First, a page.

One of the towering strengths of the video medium is how completely it conveys your personal branding. It’s easier to get across your personality and personal brand on a video because people can see what you look like, hear what you sound like, experience your personal presence, see what you like to wear, where you are, and whatever other visuals you choose to show them, be it slides, your computer screen, your office, hell – even your backyard. People connect with people. It’s simply easier to convey who you are as a person in video than it is as a disembodied voice in podcasting.
This next point is huge: one of the most important facts to know about video for entrepreneurs is that video watchers are approximately 75% more likely to make a purchase from seeing a video than they are from hearing a podcast. If you’re selling products or trying to sell some sort of service, video is going to serve your business’ bottom line a lot better than podcasting.Video watchers are approximately 75% more likely to make a purchase from seeing a video than they are from hearing a podcast. If you're selling products or a service, video is going to serve your business’ bottom line better than podcasting. #Youpreneur Click To Tweet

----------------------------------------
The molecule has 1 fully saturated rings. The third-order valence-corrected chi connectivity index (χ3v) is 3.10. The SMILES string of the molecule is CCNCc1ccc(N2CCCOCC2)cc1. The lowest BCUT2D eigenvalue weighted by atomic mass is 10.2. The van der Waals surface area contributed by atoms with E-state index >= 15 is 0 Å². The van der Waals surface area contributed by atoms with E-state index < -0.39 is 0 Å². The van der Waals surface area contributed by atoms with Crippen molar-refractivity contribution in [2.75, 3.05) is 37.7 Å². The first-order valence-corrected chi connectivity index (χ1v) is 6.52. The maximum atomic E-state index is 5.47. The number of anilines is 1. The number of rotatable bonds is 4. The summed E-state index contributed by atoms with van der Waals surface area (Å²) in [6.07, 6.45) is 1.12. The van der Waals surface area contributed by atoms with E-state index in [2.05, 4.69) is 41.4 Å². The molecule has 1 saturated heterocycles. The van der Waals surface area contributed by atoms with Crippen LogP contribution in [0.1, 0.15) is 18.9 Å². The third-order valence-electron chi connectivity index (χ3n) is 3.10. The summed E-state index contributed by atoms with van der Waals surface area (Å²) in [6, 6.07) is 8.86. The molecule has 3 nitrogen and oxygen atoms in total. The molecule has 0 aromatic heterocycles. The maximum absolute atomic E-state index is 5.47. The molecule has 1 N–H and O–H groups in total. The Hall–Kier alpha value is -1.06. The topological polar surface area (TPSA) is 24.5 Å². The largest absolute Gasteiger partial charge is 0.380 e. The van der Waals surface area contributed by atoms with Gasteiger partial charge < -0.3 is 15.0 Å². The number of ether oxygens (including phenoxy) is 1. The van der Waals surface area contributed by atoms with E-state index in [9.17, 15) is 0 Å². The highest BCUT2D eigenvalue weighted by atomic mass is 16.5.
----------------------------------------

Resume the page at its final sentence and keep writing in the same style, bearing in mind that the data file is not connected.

Sure, there certainly are negatives about video, too. One downside is that you actually have to be watching it in order to fully consume it. It’s a little tougher to consume a video while you’re driving or while you’re walking your dog. My analytics say 65% of my videos are consumed on a phone, so people are out and about and mobile anyway, so it’s not really that much of a deterrent anymore.
In the end, when it comes down to it, the difference between vlogging and podcasting is the difference between whether you want to be on TV or whether you want to be on radio. Personally, I’d rather be on TV.
But that’s just me.
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Hope to see you vlogging – or hear you podcasting soon!
Philip VanDusen is a creative thought leader and principal of Verhaal Brand Design an agency that specializes in leveraging brand strategy and design to build immortal brands for companies and entrepreneurs. Get more from Philip in his newsletter brand•muse, his YouTube channel or connect with Verhaal Brand Design on Facebook.